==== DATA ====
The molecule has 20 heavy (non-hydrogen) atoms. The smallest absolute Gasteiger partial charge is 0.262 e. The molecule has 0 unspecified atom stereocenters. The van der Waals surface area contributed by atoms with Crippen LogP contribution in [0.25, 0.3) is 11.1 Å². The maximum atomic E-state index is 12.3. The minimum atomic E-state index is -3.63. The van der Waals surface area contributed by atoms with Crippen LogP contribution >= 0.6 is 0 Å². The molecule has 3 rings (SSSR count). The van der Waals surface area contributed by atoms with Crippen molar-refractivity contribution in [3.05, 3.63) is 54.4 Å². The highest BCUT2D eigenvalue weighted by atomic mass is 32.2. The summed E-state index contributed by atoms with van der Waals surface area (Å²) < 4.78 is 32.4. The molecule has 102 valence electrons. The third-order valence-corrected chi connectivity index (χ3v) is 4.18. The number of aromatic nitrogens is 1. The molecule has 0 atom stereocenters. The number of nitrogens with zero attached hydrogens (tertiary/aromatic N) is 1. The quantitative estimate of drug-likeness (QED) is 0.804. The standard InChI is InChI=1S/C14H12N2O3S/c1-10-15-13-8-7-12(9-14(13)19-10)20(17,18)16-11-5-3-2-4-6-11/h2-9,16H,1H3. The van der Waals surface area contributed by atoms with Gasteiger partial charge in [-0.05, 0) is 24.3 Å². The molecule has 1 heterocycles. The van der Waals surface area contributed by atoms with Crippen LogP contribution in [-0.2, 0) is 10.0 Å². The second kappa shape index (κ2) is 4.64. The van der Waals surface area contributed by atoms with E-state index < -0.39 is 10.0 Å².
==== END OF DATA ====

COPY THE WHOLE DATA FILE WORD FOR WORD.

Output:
The molecule has 20 heavy (non-hydrogen) atoms. The smallest absolute Gasteiger partial charge is 0.262 e. The molecule has 0 unspecified atom stereocenters. The van der Waals surface area contributed by atoms with Crippen LogP contribution in [0.25, 0.3) is 11.1 Å². The maximum atomic E-state index is 12.3. The minimum atomic E-state index is -3.63. The van der Waals surface area contributed by atoms with Crippen LogP contribution >= 0.6 is 0 Å². The molecule has 3 rings (SSSR count). The van der Waals surface area contributed by atoms with Crippen molar-refractivity contribution in [3.05, 3.63) is 54.4 Å². The highest BCUT2D eigenvalue weighted by atomic mass is 32.2. The summed E-state index contributed by atoms with van der Waals surface area (Å²) < 4.78 is 32.4. The molecule has 102 valence electrons. The third-order valence-corrected chi connectivity index (χ3v) is 4.18. The number of aromatic nitrogens is 1. The molecule has 0 atom stereocenters. The number of nitrogens with zero attached hydrogens (tertiary/aromatic N) is 1. The quantitative estimate of drug-likeness (QED) is 0.804. The standard InChI is InChI=1S/C14H12N2O3S/c1-10-15-13-8-7-12(9-14(13)19-10)20(17,18)16-11-5-3-2-4-6-11/h2-9,16H,1H3. The van der Waals surface area contributed by atoms with Gasteiger partial charge in [-0.05, 0) is 24.3 Å². The molecule has 1 heterocycles. The van der Waals surface area contributed by atoms with Crippen LogP contribution in [-0.2, 0) is 10.0 Å². The second kappa shape index (κ2) is 4.64. The van der Waals surface area contributed by atoms with E-state index < -0.39 is 10.0 Å².